Sep 25 2014
2014 has been a very busy year for automakers. Facelifts upon facelifts and power variants of their stock models have invaded the car market. We have seen the likes of Ford Fiesta ST, Mini Cooper S, Renault Megane RS and Peugeot 208 GTi release the performance oriented versions of their hot-hatches for their audience, but it makes us wonder… is there anyone else left to enter the game?
Why, yes, it’s Seat! We all know the brand and in the past it produced some nifty cars, especially the Leon. For this year, the Spanish car manufacturer has introduced a more powerful example of their great looking car, the Leon hot-hatch, bearing the Cupra badge.
Being owned by the VW Group does have its advantages, and it certainly shows. Many mechanical components are shared with the Golf GTi, including the 2.0 litre turbocharged engine. However, its power has been increased significantly – in its most potent configuration, the Seat Leon Cupra develops 276 bhp! With a front wheel drive! Madness!
The Seat Leon Cupra can seriously pack a punch and Seat took advantage of that. The greatest achievement of the Cupra is lapping the Nurburgring Circuit in precisely 7 minutes and 58.4 seconds, setting a global record for front wheel drive cars. It is certainly nothing to sneer at, considering that the previous record was held by the Renault Megane RS Trophy with 8 minutes and 07.97 seconds!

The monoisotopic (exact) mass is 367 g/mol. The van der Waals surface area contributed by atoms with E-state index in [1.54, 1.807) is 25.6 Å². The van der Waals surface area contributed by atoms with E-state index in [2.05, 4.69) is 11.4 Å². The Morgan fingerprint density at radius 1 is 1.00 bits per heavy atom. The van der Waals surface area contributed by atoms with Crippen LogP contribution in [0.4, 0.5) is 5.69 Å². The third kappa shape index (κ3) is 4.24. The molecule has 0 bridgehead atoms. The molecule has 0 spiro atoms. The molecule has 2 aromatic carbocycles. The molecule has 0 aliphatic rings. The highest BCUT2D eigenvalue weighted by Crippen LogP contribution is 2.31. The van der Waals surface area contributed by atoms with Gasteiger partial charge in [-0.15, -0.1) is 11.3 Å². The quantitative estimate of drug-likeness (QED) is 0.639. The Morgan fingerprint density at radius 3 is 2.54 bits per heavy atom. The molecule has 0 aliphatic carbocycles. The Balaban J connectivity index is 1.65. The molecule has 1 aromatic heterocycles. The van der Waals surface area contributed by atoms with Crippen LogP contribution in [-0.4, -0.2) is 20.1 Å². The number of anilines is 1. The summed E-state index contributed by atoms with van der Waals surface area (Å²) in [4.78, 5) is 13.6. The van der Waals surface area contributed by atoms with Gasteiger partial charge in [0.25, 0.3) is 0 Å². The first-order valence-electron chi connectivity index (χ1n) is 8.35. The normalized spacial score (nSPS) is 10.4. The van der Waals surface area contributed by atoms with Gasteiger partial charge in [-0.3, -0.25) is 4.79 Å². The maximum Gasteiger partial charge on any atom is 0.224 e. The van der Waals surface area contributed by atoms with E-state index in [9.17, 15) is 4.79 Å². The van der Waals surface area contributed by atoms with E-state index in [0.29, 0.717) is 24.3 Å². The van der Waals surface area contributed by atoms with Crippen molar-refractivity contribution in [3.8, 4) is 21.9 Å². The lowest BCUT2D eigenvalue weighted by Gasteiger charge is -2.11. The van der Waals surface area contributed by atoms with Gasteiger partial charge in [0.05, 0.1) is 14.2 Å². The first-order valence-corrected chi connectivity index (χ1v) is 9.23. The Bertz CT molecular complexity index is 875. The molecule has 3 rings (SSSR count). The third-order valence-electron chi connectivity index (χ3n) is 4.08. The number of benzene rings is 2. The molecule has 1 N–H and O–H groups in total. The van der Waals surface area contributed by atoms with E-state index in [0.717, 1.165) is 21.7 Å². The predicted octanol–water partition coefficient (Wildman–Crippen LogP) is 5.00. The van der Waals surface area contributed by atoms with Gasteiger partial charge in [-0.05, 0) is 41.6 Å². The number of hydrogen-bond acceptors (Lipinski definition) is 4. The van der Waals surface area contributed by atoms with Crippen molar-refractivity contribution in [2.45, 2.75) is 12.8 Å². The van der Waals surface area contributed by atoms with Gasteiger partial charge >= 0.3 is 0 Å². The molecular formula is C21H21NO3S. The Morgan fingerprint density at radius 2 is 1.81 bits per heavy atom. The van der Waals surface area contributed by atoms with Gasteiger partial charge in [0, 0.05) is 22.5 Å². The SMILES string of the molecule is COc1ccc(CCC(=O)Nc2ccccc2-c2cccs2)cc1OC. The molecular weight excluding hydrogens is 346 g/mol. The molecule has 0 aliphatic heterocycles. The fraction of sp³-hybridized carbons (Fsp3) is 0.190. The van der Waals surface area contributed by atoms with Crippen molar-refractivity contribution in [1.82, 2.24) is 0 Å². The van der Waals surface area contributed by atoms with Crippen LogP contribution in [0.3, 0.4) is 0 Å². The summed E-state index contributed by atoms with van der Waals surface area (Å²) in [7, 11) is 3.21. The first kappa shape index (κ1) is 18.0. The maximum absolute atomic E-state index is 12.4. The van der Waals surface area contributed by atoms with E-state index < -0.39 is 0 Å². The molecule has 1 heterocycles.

Matched against the previous generation, the Seat Leon Cupra has changed a lot. Gone are the curves and the chubby image that characterized it; now, angles and straight lines have taken its place. Visible in its whole range, it seems to us that the Seat Leon Cupra embodies this style change the most. Starting from the sharp headlights, the sculpted front spoiler and the angular, diving nose, it is clear that we are not in Kansas anymore. The side of the car also reflects the change, its shoulders being constructed only from razor-sharp lines, the only roundness coming from the wheel arches. The window outline is the only thing that is reminiscent of the past generation, as it’s easily recognisable as belonging to a Seat.
Compared to the present model it is based on, there aren’t that many differentiating elements, but to its credit, it does look better and more desirable that the Peugeot 208 GTi, with its peculiar front end.
At the front, the grille has a satin black finish, with a small chequered flag emblem in its left corner. The spoiler has increased in size, together with the air intake dimensions. Their design resembles those from the older generation Ford Focus ST, but perhaps that is just a coincidence. The sides don’t feature any changes, apart from silver 18 inch alloy wheels for the 265 Cupra and polished 19 inch alloys for the top of the line 280 Cupra. The rear section houses a larger roof spoiler, a Cupra badge and a set of twin, oval exhaust tips.
Seat Leon Cupra – 5 Point Reviews